Dan was sort of a pussy.

The women in this movie were “eh”. The main girl looked like Stephnie Weir of Mad TV fame. I expected Michael McDonald to burst through a wall in a diaper and yell “I’m in my DARK place!” To the graphic novel’s defense—the chicks were better drawn than they were cast.

Adrian Veidt is a teabag, and I don’t like how he (as our unlikely villain) is NOT made to RUE the FUCKING day. He wins! Why? Yeah, I know. This is the anti-super-hero-movie. In the end, the badguy wins because he makes sense…and the flock is more important than the one lost sheep. Simplicity is chosen over idealism. That sort of cynical attitude is spreading like a cancer on this Earth. If anything, I got that the way things end in Watchmen is a demonstration of how things ought not be. A critical commentary. “Strike Peter….Strike True.” Captain Hook gets it. Why doesn’t the rest of this stupid world get it? I GET IT. I UNDERSTAND THIS SHIT.

Terrorists: Fuck you
21 year old rich white girls: Fuck you
Madonna: Fuck you
A-Rod: Please come back from your surgery and hit 40 HRs, but Fuck you
Jacque Chirac: Le Fuck De you
Katelynn from Real World Brooklyn: Fuck you

Now that I’ve proven I’m the only sane man left on the planet with my quick judgment and searing criticism, everybody listen to me! PLEASE????

Grade: 89

James says:

I’ll be perfectly upfront from the beginning; I adored the original comic.  Those of you who actually know me or read this site are probably unsurprised by this, but I’ll say it anyway. In addition to having the collected edition, I sought out (and purchased) all twelve original first run comics from the 80’s.  The writing is enough to keep me awake at night, seething with envious rage, the story is perfect, and the tiny details to be found everywhere add up to create something more than a mere comic.  “Watchmen” is something special.  The movie was clearly made with fans like me in mind.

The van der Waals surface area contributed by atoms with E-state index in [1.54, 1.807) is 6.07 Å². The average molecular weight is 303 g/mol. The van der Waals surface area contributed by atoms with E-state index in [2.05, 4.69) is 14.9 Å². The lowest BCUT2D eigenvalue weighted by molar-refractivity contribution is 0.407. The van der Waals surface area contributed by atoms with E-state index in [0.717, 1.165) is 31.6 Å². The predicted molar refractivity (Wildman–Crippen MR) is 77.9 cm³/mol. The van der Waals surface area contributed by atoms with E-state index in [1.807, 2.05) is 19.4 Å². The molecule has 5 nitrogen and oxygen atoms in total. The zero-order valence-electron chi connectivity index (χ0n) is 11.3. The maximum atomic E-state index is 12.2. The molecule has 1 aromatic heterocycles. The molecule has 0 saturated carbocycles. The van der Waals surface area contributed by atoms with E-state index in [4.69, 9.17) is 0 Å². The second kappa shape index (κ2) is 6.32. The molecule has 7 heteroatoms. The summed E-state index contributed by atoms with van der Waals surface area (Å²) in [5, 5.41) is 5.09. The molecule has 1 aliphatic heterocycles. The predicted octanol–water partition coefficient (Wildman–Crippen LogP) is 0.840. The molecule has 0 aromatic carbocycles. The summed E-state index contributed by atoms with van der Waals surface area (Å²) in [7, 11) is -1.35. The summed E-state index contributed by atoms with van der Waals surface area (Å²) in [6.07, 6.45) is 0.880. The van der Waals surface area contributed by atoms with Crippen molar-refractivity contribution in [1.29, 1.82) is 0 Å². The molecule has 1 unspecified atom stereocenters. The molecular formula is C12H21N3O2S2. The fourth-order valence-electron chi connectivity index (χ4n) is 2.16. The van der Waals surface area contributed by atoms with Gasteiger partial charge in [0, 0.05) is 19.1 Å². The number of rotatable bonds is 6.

Ever since shortly after its publication, “Watchmen” has been called “unfilmable,” largely for the very reasons that I loved it.  It’s extremely complex, full of interwoven stories about the main characters, flashbacks, excerpts from fake books, and even a whole interior comic called “The Black Freighter,” perhaps my favorite part of the original story.  With all this stuff going buck wild at the same time, its no wonder most directorsWho watches the watchmen? Me. took one look and said it could never be done without infuriating the hardcore fans.  Fast forward to March 6, 2009.  I piled into Cine Ideal, one of Madrid’s only theaters that doesn’t butcher American movies with dubbing, along with a few friends, and we climbed into our seats, prepared to be wowed.  A little over two hours later, we walked out of there and immediately began discussing it.  With one exception, none of us had been let down, and that one exception had never even read the comic.  The movie maintained the comic’s ever-increasing sense of urgency as the plot hurtles toward some unknown, looming catastrophe, while the viewer constantly waits for the heroes to discover, expose, and then thwart the villain’s evil plan.  The action is intense, the violence is graphic, and the wangs are blue.  The movie held very faithfully to the source material, with only a few omissions or changes, the largest one being the ending.  To avoid spoilers, I will only say this: I prefer the ending in the comic, but it would not have worked for the movie, so I’m glad they went the way they did.  Now, to address some of Schuyler’s complaints.